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Arch Intern Med. 2001 Feb 26;161(4):538-44.

Aspirin and angiotensin-converting enzyme inhibitors among elderly survivors of hospitalization for an acute myocardial infarction.

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Yale University School of Medicine, 333 Cedar St, PO Box 208025, New Haven, CT 06520-8025, USA.



Aspirin and angiotensin-converting enzyme (ACE) inhibitors are recommended for secondary prevention after acute myocardial infarction (AMI), but several studies have suggested that the combination of these medications may produce a negative interaction.


To evaluate the effect and interaction of aspirin and ACE inhibitors on mortality among elderly patients who survived a hospitalization for AMI.


We evaluated the effect and interaction of aspirin and ACE inhibitors on mortality in patients aged 65 years and older who survived hospitalization with a confirmed AMI who were ideal candidates for the therapies.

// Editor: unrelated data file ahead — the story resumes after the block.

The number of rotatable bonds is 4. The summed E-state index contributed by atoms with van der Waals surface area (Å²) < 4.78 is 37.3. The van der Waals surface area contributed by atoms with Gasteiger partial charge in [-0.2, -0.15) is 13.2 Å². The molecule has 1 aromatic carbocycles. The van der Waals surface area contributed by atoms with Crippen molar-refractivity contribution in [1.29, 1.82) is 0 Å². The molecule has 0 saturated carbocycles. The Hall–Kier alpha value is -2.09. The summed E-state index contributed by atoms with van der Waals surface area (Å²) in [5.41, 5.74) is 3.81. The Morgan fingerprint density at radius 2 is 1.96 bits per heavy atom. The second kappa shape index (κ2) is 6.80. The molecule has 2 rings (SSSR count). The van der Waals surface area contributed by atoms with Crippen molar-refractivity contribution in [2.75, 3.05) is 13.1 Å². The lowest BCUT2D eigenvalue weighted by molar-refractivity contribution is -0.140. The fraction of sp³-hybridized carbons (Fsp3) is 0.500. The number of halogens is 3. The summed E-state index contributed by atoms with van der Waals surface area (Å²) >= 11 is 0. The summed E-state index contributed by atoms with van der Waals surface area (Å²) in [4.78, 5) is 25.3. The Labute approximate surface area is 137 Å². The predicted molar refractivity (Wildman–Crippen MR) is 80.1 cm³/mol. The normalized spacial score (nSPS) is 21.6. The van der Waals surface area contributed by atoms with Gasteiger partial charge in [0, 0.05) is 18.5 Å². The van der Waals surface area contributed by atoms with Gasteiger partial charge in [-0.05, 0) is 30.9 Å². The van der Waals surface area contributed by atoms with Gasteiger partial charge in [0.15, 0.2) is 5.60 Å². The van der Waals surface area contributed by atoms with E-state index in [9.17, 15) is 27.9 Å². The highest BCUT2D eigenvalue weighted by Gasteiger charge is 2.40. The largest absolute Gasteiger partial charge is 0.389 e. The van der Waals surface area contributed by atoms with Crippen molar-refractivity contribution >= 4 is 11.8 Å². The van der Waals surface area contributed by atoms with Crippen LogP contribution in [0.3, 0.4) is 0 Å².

Among the 14 129 patients, 26% received aspirin only, 20% received ACE inhibitors only, 38% received both, and 16% received neither at discharge. In the multivariate analysis, patients who received both aspirin and ACE inhibitors alone had a significantly lower 1-year mortality (adjusted risk ratio [ARR], 0.86 [95% confidence interval (CI), 0.78-0.95] vs 0.85 [95% CI, 0.77-0.93], respectively) compared with patients who received neither aspirin nor ACE inhibitors at discharge. Prescribing both aspirin and ACE inhibitors was associated with a slightly lower risk of mortality (ARR, 0.81; 95% CI, 0.74-0.88) than that seen in aspirin-only or ACE inhibitor-only groups, but the difference was not significantly different from the use of either medication alone.


The benefit of ACE inhibitors and aspirin is consistent with what would be expected from overall results of randomized trials; prescribed together, the effect is slightly greater than with either one alone, but not significantly or substantially so.

[Indexed for MEDLINE]

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